The rest of Hollywood has been revealed as “just like us” too often to be up on a pedestal anymore. When they preach from the Oscars podium on some social issue now, the reaction is more likely to be eye-rolling at their presumption than applause. Furthermore, the conflict between what the industry wants them to be and what an increasingly diverse audience wants gets acted out at awards shows, to stultifying results. Who wants to see actors play it safe so that their agents won’t get mad at them? (Or worse, who wants to see them go on about something they know nothing about just to look relevant?)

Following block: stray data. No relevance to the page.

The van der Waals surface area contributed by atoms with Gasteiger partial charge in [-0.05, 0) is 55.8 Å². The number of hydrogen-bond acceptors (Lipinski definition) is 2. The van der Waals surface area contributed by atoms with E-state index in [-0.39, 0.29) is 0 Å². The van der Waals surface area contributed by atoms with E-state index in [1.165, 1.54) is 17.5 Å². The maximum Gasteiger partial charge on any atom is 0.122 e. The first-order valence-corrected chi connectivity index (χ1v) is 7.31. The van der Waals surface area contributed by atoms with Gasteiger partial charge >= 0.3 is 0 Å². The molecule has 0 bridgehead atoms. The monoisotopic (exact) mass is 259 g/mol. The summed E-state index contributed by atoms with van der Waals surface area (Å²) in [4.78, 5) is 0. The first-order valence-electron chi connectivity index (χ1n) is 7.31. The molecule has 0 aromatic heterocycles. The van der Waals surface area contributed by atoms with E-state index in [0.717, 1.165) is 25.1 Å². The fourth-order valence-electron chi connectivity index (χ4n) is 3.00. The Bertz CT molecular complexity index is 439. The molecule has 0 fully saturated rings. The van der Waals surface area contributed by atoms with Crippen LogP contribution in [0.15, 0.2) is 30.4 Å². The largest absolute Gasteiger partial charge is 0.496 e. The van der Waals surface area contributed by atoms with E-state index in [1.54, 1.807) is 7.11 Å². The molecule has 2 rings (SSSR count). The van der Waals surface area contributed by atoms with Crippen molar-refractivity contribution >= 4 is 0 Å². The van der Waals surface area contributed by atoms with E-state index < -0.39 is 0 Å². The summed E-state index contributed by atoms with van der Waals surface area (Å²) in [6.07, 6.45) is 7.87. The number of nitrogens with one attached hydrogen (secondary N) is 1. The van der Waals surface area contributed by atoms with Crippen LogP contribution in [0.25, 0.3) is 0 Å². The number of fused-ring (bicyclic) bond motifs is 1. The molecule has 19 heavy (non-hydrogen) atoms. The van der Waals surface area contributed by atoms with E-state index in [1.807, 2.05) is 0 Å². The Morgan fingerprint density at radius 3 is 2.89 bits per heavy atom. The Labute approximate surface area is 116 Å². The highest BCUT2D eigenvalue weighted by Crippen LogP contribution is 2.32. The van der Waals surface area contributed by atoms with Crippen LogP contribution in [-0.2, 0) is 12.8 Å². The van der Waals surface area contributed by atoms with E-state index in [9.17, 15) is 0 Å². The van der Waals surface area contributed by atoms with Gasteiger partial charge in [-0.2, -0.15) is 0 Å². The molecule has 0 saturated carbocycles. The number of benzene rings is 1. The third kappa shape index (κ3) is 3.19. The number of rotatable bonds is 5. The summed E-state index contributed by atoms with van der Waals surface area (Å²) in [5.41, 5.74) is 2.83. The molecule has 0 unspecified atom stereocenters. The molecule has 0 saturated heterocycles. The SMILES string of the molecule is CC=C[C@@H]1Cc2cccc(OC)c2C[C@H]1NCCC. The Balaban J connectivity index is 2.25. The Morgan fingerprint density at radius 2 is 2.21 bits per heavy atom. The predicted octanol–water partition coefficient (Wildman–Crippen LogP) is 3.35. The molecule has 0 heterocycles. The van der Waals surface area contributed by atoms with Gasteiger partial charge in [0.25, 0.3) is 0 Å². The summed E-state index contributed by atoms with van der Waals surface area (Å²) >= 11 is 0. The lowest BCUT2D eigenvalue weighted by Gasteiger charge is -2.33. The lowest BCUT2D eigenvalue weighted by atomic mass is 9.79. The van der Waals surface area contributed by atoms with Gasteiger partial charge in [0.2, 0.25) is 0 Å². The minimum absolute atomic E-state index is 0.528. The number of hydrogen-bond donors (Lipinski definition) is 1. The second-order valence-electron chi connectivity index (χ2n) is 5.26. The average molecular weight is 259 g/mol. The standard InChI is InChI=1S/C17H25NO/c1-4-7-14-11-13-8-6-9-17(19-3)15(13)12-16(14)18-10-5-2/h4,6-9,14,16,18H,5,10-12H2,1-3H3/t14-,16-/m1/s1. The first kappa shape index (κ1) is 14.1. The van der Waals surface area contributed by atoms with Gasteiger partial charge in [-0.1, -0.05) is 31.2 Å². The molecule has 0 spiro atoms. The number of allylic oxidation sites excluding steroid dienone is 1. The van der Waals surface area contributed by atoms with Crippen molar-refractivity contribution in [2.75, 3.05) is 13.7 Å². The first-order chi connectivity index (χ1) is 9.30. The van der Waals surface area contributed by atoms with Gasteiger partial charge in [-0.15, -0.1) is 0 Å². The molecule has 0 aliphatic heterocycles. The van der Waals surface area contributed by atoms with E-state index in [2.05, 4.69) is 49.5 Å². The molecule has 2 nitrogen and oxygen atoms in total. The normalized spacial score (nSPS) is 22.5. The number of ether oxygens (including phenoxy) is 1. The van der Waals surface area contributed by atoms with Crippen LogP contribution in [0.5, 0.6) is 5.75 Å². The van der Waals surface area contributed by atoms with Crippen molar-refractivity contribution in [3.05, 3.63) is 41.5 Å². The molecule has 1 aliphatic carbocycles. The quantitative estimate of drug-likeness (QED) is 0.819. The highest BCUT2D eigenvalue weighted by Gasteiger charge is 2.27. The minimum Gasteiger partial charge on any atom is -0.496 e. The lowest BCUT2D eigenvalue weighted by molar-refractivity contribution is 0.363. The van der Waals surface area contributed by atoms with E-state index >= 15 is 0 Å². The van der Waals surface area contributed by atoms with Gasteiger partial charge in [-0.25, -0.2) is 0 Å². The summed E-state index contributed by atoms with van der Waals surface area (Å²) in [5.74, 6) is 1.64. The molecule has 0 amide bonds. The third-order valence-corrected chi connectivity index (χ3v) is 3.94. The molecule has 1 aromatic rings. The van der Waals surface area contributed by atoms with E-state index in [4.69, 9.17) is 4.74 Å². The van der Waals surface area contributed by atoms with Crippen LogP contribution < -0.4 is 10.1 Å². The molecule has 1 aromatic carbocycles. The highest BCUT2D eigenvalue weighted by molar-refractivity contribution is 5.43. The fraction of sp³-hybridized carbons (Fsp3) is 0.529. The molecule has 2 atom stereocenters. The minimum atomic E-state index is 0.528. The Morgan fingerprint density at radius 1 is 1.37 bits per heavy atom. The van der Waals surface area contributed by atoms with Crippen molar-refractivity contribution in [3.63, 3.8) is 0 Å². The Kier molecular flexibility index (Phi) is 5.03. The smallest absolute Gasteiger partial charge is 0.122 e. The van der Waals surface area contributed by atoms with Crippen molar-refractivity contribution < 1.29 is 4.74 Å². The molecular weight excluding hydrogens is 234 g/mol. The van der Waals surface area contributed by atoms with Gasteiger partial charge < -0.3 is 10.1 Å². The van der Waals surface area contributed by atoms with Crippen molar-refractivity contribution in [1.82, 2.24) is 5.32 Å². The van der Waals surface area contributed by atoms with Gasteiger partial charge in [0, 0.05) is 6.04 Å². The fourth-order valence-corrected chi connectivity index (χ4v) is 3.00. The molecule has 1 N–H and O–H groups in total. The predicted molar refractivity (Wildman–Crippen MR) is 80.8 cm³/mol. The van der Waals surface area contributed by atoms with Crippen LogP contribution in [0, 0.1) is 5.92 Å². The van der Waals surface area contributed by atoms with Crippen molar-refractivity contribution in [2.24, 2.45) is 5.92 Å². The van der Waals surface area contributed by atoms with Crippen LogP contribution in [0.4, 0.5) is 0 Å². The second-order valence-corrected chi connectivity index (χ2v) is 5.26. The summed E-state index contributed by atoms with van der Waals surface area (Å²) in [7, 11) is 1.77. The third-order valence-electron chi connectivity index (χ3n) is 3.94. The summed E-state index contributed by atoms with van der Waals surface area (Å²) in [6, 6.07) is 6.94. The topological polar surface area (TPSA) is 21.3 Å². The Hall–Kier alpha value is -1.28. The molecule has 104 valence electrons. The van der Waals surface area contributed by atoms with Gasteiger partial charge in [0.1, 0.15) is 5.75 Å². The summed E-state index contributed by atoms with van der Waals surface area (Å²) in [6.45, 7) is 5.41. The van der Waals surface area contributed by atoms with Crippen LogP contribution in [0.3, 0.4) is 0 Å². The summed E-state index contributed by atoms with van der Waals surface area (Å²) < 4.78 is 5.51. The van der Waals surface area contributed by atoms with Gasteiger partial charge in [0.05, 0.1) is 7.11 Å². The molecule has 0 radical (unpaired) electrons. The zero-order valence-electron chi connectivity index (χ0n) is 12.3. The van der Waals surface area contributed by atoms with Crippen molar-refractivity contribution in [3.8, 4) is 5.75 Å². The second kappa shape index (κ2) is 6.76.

Awards shows can’t meet our needs the way they once did in this climate. And that’s before we get into how the political climate is contributing to awards show rot.

Another sad truth about awards shows is that it’s not much fun reflecting on our values when so many values floating around in society suck right now. An awful lot of people value bigotry over women gaining power or race relations getting better. Even more people value escaping into easily won battles between good and evil over dwelling on losing battles for equality.

Ironically, in their efforts and failures to please everyone, awards shows are actually reflecting many conflicting societal impulses quite well at the moment. If they die off in the process, would that really be so bad? Unlike the processions of largely white male icons in previous eras, there’s room for everyone in popular culture now. Or rooms, as the case may be. The atrium might just have to be rebuilt from scratch.  [Tyee]